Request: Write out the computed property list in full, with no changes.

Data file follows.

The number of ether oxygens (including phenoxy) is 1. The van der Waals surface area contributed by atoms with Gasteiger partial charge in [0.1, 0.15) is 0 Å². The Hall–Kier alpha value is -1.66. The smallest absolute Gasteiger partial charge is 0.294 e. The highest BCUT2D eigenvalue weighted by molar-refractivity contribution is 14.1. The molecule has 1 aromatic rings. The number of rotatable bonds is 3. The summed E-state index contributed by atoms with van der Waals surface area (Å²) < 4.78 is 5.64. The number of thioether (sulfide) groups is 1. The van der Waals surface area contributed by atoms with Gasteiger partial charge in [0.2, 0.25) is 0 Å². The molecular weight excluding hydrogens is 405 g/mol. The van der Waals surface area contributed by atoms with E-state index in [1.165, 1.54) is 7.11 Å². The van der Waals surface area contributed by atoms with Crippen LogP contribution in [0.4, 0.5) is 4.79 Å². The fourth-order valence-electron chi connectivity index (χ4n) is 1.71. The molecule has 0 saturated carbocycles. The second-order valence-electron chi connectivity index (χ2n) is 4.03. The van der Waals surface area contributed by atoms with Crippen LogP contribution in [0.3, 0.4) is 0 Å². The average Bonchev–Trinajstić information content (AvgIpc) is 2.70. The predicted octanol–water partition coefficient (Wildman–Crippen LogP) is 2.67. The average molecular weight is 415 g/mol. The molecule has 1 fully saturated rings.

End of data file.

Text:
The number of ether oxygens (including phenoxy) is 1. The van der Waals surface area contributed by atoms with Gasteiger partial charge in [0.1, 0.15) is 0 Å². The Hall–Kier alpha value is -1.66. The smallest absolute Gasteiger partial charge is 0.294 e. The highest BCUT2D eigenvalue weighted by molar-refractivity contribution is 14.1. The molecule has 1 aromatic rings. The number of rotatable bonds is 3. The summed E-state index contributed by atoms with van der Waals surface area (Å²) < 4.78 is 5.64. The number of thioether (sulfide) groups is 1. The van der Waals surface area contributed by atoms with Gasteiger partial charge in [0.2, 0.25) is 0 Å². The molecular weight excluding hydrogens is 405 g/mol. The van der Waals surface area contributed by atoms with E-state index in [1.165, 1.54) is 7.11 Å². The van der Waals surface area contributed by atoms with Crippen LogP contribution in [0.4, 0.5) is 4.79 Å². The fourth-order valence-electron chi connectivity index (χ4n) is 1.71. The molecule has 0 saturated carbocycles. The second-order valence-electron chi connectivity index (χ2n) is 4.03. The van der Waals surface area contributed by atoms with Crippen LogP contribution in [0.3, 0.4) is 0 Å². The average Bonchev–Trinajstić information content (AvgIpc) is 2.70. The predicted octanol–water partition coefficient (Wildman–Crippen LogP) is 2.67. The average molecular weight is 415 g/mol. The molecule has 1 fully saturated rings.